On March 27, U.S. Sen. Mark Begich, chairman of the Senate Subcommittee on Oceans, Atmosphere, Fisheries and Coast Guard, held a hearing in Alaska on lessons learned from the 2012 offshore drilling season as well as Arctic shipping safety.
Invited speakers included a Department of Interior (DOI) official, a Shell Oil Company executive, a representative of the U.S. Coast Guard, and Pew Arctic expert Eleanor Huffines.
Testimony of Eleanor Huffines U.S. Arctic Program, The Pew Charitable Trusts to the United States Senate Committee on Commerce, Science, and Transportation Subcommittee on Oceans, Atmosphere, Fisheries, and Coast Guard.
Chairman Begich, thank you for the invitation to participate in today's hearing. My name is Eleanor Huffines, and I am testifying in my capacity as the manager of the U.S. Arctic program for The Pew Charitable Trusts.
The Pew Charitable Trusts applies a rigorous, analytical approach to improve public policy, inform the public, and stimulate civic life. Pew's U.S. Arctic program promotes science and community-based conservation that reduces risks to the Arctic from climate change and industrial development, including oil and gas activities, commercial fishing, and industrial shipping. The program works closely with scientists, Alaska Natives, the U.S. government, local communities, and conservation groups to achieve key policy goals for protecting the health of the Arctic ecosystem.
You have invited me here today to discuss two broad topics: first, industry and federal preparedness for Arctic offshore oil and gas development, as well as what lessons can be drawn from Shell's 2012 drilling season; second, the challenges and opportunities that an increase in Arctic activity and development present for environmental and natural resources stewardship.
As an initial matter, Pew is grateful for your continued focus on and attention to the Arctic. Alaska's Arctic waters are unlike other areas of the ocean. Sea ice covers the northern Bering, Chukchi, and Beaufort seas for much of the year. The region is subject to severe weather, but it is also remarkably productive. Fish and wildlife—including a wide variety of marine mammals and seabirds—make extensive use of Arctic waters. The Bering Strait in particular is a vital migration corridor for many species. Residents of Arctic communities have lived an irreplaceable way of life that has existed and endured across thousands of years. They are an integral part of the region's rich ecosystem.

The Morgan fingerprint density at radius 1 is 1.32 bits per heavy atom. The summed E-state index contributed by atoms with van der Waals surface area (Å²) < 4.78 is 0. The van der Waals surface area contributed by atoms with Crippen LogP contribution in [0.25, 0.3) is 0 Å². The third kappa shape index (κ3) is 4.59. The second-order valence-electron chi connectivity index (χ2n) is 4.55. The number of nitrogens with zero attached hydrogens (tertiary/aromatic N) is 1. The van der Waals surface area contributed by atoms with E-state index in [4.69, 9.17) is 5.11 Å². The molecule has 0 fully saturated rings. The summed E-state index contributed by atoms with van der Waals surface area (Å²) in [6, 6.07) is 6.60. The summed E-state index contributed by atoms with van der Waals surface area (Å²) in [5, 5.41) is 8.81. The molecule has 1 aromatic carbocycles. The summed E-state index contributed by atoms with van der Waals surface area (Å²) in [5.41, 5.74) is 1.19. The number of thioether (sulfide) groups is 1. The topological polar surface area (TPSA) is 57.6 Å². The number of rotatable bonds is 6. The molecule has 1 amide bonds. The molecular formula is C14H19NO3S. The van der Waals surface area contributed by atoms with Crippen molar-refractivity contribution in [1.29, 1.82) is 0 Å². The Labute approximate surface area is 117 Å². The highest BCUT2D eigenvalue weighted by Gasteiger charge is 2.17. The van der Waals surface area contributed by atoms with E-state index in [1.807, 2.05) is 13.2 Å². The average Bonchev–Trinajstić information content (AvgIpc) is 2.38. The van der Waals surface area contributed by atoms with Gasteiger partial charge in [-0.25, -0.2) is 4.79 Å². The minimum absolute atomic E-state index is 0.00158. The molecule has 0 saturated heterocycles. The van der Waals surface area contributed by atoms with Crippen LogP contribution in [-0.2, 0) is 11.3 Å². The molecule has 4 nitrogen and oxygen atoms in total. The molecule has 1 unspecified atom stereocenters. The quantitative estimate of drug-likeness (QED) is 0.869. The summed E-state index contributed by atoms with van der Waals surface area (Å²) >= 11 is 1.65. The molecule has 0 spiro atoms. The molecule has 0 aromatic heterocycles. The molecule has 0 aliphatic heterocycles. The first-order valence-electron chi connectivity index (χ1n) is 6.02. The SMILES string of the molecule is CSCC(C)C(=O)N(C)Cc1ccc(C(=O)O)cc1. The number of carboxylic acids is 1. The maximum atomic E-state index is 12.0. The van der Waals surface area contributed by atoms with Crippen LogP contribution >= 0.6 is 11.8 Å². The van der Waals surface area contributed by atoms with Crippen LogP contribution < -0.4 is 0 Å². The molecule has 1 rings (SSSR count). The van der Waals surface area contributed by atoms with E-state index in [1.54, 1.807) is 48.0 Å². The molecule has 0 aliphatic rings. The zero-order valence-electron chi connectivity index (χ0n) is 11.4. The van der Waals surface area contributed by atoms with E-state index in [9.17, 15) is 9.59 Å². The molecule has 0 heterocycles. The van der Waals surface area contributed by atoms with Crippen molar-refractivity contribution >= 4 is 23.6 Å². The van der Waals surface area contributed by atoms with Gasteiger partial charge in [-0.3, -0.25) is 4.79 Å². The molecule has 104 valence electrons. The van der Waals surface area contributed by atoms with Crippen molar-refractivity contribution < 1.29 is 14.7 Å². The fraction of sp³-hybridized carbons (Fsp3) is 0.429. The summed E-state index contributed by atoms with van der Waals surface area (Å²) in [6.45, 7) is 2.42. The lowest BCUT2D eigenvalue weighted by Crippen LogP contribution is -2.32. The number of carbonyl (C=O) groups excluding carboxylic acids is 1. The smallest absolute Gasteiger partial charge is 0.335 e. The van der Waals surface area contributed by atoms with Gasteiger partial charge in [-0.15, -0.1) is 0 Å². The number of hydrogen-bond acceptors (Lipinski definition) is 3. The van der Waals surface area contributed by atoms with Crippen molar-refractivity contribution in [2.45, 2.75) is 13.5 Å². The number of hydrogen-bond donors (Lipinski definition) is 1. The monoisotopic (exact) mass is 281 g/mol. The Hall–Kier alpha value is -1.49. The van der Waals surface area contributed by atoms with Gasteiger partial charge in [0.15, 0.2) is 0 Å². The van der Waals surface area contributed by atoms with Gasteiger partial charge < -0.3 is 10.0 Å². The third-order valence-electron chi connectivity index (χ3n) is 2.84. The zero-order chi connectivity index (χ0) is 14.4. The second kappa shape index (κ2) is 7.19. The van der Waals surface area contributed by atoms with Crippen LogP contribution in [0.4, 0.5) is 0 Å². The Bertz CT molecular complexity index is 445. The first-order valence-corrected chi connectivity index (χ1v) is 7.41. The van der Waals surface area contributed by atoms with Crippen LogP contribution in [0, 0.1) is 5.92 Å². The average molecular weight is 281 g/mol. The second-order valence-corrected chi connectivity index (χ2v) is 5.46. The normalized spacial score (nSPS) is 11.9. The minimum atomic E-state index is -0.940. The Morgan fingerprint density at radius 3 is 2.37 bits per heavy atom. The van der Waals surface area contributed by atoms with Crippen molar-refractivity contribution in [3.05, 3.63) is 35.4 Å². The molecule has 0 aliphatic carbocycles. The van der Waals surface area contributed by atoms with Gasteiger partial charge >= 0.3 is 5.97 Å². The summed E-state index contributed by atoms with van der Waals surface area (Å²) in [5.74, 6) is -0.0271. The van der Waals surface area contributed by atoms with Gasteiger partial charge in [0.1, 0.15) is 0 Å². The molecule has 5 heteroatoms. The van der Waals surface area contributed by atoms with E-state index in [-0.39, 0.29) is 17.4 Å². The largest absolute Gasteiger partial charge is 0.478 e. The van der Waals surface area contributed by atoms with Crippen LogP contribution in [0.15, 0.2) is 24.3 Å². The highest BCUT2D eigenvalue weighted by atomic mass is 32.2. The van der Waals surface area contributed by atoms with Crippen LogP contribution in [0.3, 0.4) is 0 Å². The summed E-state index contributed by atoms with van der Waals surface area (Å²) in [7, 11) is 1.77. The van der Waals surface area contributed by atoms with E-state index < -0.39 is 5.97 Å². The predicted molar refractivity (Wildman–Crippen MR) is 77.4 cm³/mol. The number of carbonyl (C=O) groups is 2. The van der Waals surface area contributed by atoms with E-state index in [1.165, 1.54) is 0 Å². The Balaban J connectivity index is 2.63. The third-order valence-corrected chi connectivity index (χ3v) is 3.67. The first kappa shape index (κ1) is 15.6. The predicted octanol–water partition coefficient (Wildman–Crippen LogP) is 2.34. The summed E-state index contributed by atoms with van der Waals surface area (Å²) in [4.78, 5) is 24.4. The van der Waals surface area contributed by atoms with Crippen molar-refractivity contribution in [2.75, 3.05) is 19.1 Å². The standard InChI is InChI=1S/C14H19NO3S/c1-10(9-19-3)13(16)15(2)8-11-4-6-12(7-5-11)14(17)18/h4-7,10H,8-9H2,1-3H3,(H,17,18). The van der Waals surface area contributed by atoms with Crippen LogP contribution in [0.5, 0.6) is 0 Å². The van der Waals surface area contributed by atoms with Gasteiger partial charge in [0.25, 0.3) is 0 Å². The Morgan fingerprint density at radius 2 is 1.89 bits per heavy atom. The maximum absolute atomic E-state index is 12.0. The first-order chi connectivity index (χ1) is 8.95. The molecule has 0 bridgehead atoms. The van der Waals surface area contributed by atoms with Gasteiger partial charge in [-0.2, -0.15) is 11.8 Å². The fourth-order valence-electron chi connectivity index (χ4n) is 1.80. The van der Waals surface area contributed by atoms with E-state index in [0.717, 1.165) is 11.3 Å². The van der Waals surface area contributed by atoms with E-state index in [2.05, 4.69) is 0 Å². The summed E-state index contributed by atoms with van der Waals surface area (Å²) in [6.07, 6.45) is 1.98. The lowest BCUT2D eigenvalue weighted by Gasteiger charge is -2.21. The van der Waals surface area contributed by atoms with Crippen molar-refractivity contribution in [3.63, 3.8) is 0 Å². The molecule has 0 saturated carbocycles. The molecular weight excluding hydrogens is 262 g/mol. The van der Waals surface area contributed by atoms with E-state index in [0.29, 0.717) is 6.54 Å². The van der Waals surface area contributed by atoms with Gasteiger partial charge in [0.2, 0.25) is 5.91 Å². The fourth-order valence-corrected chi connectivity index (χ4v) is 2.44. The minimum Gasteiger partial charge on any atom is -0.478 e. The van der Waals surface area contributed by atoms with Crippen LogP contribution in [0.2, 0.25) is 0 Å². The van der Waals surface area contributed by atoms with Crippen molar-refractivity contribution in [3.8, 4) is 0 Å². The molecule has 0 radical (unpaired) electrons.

Arctic marine waters face more acute changes than other ocean regions. The Arctic is warming at twice the rate of the rest of the planet1and will almost certainly be one of the first regions substantially impacted by ocean acidification. The warming is having immediate, compounded effects on Arctic people and ecosystems, including coastal erosion, altered weather patterns, and loss of important habitat.
The most dramatic of these impacts is the incredible loss of Arctic sea ice. Arctic communities rely on sea ice for hunting, fishing, and other activities necessary for survival. Sea ice also serves as a platform for birthing seals, feeding walruses, roaming polar bears, and other Arctic life. The loss of sea ice cover opens the Arctic to an expansion of industrial activities that, unless sensibly regulated, will further threaten the region.
The challenges posed by these changes are immense, and they call for a more cooperative and forward-thinking approach than has been employed in the past. The current approach, in which some individual agencies consider approval of projects in isolation and without full consideration of the projects' cumulative impacts, or how they fit into a broader conservation or development strategy, is not adequate. In a July 13, 2012, letter to President Obama, you and Senator Murkowski rightly urged the administration to develop a comprehensive U.S. Arctic strategy to better address the challenges and opportunities facing the region.